Anger is brewing in Prosecco country. In Veneto, Italy, winemakers are outraged over Croatia’s recent application for European Union (E.U.) recognition of Prošek, a centuries-old dessert wine.
Prosecco producers fear the similarly named wine might jeopardize their global marketability, but wineries in Croatia aren’t sure what the fuss is all about.
Last month, when the E.U. announced it would consider the Croatian application to establish Prošek as a geospecific product, there was an immediate backlash from Italian producers sensitive about any “Italian-sounding” product coming from another nation. President of the Veneto region Luca Zaia lambasted the decision by Brussels as “shameful.”
In Italy, Prosecco is a multibillion-dollar business with more than 600 million bottles produced each year.
Prosecco is no longer “a simple wine, it is now a real brand,” says Filippo Polegato, CEO of Astoria Wines, which has produced Prosecco for over 30 years. He believes the name is now recognized worldwide.
“Prosecco has been able to carve out an important place in people’s tastes and habits,” he says. “It is a sparkling wine but also a symbol, it represents the Italian lifestyle, with its aperitif ritual… This symbology is an important part of its success.”
With such success comes imitators. Currently, consumers can already pick up Rosecco, Prisecco and other inexpensive spin-offs of the sparkling wine. So, is Croatia also trying to take advantage of the marketability of Italian wine to boost its own product?
Croatian winemakers say no, the story of Prošek is very different. Prošek is an amber-colored dessert wine that has been produced in the Dalmatia region of Croatia for generations. The name derives from the word describing the drying process of the grapes.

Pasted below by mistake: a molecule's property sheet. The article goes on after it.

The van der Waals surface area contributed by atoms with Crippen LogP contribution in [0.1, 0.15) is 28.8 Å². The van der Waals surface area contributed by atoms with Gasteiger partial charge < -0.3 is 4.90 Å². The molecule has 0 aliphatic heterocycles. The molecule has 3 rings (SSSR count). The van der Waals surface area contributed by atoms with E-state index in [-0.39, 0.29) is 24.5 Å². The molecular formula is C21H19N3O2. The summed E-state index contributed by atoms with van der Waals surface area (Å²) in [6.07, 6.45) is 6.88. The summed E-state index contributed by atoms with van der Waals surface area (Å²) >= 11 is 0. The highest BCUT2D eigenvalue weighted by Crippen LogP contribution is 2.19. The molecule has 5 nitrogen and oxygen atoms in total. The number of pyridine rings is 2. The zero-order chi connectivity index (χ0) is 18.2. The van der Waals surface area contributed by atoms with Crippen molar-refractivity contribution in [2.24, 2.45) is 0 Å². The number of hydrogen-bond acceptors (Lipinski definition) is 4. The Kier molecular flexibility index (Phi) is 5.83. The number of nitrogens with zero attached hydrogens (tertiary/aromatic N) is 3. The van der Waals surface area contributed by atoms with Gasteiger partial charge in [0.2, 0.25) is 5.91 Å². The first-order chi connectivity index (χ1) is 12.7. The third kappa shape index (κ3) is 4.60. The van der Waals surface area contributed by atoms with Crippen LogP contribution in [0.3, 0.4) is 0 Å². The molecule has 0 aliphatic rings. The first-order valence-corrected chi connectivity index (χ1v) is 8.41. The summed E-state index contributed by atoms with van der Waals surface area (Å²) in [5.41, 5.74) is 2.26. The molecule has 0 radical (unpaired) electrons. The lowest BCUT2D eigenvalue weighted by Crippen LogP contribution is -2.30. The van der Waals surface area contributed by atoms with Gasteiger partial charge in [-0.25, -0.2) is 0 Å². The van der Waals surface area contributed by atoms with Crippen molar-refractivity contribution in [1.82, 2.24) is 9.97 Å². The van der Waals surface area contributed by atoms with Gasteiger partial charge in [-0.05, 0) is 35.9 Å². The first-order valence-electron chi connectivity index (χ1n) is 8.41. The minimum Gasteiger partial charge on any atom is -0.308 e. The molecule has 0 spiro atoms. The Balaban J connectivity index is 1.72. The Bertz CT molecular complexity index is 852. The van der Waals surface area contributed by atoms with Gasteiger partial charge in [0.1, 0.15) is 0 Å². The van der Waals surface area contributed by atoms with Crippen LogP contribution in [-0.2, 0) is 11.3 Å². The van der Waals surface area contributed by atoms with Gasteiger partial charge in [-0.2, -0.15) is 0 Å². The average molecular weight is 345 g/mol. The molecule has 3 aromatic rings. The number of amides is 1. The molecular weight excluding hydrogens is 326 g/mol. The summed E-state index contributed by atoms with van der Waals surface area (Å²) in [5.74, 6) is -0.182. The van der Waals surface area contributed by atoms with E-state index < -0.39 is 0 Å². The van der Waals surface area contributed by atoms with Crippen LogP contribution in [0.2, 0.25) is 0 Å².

It’s consumed differently, too. Whereas light, fizzy Prosecco gets an Italian evening started, sweet, aged Prošek finishes off a meal in Croatia.
In 2013, when Croatia joined the E.U., problems arose for Prošek and its similarly named Italian neighbor. Mario Jeličić Purko, whose winery is on the Croatian island of Hvar, found himself no longer allowed to label his dessert wine with the name that had been used for centuries.
Whereas light, fizzy Prosecco gets an Italian evening started, sweet, aged Prošek finishes off a meal in Croatia.
Today, as the E.U. considers Croatia’s application and Italy fears consumer confusion, Croatian producers are nonplussed.
“They have nothing in common,” says Croatian wine producer Alen Bibić of the Prosecco-Prošek issue. Bibic’s family has made Prošek and other local wines since the 15th century. “Prosecco is a sparkling wine, it has nothing to do with our dessert wine that is almost like sherry.”
Purko also points out that production processes are very different. Prošek has a steep price tag because it requires large quantities of grapes to be aged for a long time, sometimes decades, before it’s consumed. Families often make the wine when a child is born so that it will be ready to open on their 18th birthday.
For Prosecco producer Polegato, however, the threat remains.
“The assonance with Prosecco is too close,” he says. “The crucial point is not the wine, but its name. If Europe were to yield, it would establish a precedent that puts every European food and wine at risk of similar episodes.”
And yet, not all Italian producers are so keen on the name Prosecco. Winery Duca di Dolle began to phase out the name “Prosecco” from its labels over the last decade in an attempt to distinguish its product from a market saturated with low-quality Proseccos.
For Duca di Dolle, this shift was more about protecting traditions and heritage than names. The hills around Conegliano and Valdobbiadene, where quality Prosecco is made, was recognized as a UNESCO World Heritage Site in 2019.
“Prosecco is the fruit of hard work and the secrets of the trade handed down from generation to generation,” says Andrea Baccini, owner of Duca di Dolle. “Only this reason is enough to convince oneself that Prosecco deserves respect and protection from all and for all.”
Croatia’s application was filed on September 22, and Italy has 60 days to appeal. Prošek producer Bibić isn’t nervous.
“It doesn’t matter to me what the outcome is,” he says. “I don’t mind if I don’t sell my Prošek, my friends and I will drink it ourselves.”